URUZ

Uruz is named after the now extinct Aurochs, the wild, primeval European cattle. The large Aurochs had great horns, which the Norse used for drinking horns in their sacred ceremonies, and the young men probably used to show off their hunting prowess. This Rune links us to the Cow Audhumbla, coming into being out of the conflagration of the Worlds of Fire and Ice (the Creation mythology), and whose milk nurtured the first manlike-being, the giant Ymir.[1] We have explored cattle as wealth (Fehu), and now the second Rune, Uruz, links us to cattle as a symbol of physical wellbeing, strength, good health, stamina, and considering the cow, nurturing and nourishment. In the plant kingdon, Uruz may be considered the rootedness that connects plants to the nourishing soil of Earth.

Uruz is a powerful, primeval, animal force that one must be respectful of. If Fehu was a wildfire, then the power of Uruz can be likened to the stampeding Aurochs herd. In dealing with cattle, one must be mindful of the herd mind. The animal evolved a skull thick enough to support those great horns and withstand the impact of slamming into another Aurochs headfirst. When bulls or cows are determining which is to be the dominant one, they push against each other head to head, until the stronger one wins, and the pecking order is settled. The expression “bull headed” came about from pushing through until something gets resolved. Uruz can therefore mean a test of strength or an ordeal that must be passed through. You learn to stand on your own feet through situations requiring grit, energy, and determination. It might be prudent to ask whether the conditions are right for “bulling through” something when confronted with the major change that the appearance of Uruz represents. Natural occurrences present opportunity to fall back on self to fund the strength of will and develop the inner resources of fortitude, stamina, and perseverance to see the situation through. Calling upon this Rune during such times can help sustain you while you persevere.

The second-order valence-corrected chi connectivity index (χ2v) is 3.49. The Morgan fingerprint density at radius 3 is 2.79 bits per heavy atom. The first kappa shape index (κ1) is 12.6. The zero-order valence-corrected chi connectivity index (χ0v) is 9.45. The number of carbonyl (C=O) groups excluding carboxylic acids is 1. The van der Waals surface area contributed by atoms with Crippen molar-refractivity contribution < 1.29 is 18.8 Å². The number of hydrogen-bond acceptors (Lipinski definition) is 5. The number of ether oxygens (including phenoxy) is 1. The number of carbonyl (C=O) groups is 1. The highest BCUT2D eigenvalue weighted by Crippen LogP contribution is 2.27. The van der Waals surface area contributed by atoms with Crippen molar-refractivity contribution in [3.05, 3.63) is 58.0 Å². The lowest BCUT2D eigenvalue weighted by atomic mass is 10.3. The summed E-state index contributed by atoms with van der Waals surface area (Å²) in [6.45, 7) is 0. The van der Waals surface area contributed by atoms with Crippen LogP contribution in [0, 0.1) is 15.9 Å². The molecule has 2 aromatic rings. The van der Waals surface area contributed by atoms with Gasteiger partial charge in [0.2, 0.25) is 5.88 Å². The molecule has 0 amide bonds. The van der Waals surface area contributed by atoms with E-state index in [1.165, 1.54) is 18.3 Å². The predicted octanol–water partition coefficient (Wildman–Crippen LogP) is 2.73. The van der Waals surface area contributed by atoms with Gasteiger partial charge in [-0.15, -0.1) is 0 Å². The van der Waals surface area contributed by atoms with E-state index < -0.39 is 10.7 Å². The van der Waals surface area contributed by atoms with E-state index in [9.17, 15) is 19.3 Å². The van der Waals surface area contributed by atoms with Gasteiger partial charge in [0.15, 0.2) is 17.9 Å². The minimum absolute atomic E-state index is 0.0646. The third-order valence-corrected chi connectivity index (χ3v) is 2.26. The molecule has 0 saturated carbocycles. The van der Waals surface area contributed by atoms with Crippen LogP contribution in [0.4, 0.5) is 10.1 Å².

Uruz also serves to remind us when we need to take time to self nourish. The Rune itself is shaped in the form of a grazing cow or bull. Sometimes the form this will take is a period of rest to replenish the energy needed to return to the fray.

Uruz reversed in a reading can indicate ill health, low vitality or low virility, lack of motivation, or that the questioner has failed to take advantage of the moment. Perhaps your own strength is being used against you, or perhaps you are being used to another person’s advantage.

[1] This giant is interesting. Ymir is a variation of a name that means “Roarer” or “Mudroarer.” See Maria Kvillhaug’s book for the best translation of the name, and refer to the chapter on Hela’s initiation at the Well of Souls.